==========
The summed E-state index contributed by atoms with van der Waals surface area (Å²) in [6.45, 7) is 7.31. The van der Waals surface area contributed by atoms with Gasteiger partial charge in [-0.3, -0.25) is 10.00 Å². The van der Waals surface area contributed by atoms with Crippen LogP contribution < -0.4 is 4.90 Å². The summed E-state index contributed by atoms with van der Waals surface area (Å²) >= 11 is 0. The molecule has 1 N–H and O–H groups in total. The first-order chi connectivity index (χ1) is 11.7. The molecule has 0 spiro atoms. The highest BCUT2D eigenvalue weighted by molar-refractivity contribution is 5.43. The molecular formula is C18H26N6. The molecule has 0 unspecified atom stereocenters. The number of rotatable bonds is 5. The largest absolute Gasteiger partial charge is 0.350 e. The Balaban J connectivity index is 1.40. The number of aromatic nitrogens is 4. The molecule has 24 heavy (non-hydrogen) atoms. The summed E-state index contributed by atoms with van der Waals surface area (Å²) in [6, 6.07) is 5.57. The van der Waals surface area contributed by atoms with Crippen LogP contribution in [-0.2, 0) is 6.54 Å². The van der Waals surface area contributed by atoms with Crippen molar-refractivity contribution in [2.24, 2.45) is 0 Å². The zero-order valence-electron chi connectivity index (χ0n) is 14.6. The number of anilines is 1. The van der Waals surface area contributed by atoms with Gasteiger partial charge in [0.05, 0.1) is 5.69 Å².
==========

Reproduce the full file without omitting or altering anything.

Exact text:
The summed E-state index contributed by atoms with van der Waals surface area (Å²) in [6.45, 7) is 7.31. The van der Waals surface area contributed by atoms with Gasteiger partial charge in [-0.3, -0.25) is 10.00 Å². The van der Waals surface area contributed by atoms with Crippen LogP contribution < -0.4 is 4.90 Å². The summed E-state index contributed by atoms with van der Waals surface area (Å²) >= 11 is 0. The molecule has 1 N–H and O–H groups in total. The first-order chi connectivity index (χ1) is 11.7. The molecule has 0 spiro atoms. The highest BCUT2D eigenvalue weighted by molar-refractivity contribution is 5.43. The molecular formula is C18H26N6. The molecule has 0 unspecified atom stereocenters. The number of rotatable bonds is 5. The largest absolute Gasteiger partial charge is 0.350 e. The Balaban J connectivity index is 1.40. The number of aromatic nitrogens is 4. The molecule has 24 heavy (non-hydrogen) atoms. The summed E-state index contributed by atoms with van der Waals surface area (Å²) in [6, 6.07) is 5.57. The van der Waals surface area contributed by atoms with Crippen LogP contribution in [-0.2, 0) is 6.54 Å². The van der Waals surface area contributed by atoms with Crippen molar-refractivity contribution in [2.24, 2.45) is 0 Å². The zero-order valence-electron chi connectivity index (χ0n) is 14.6. The number of anilines is 1. The van der Waals surface area contributed by atoms with Gasteiger partial charge in [0.05, 0.1) is 5.69 Å².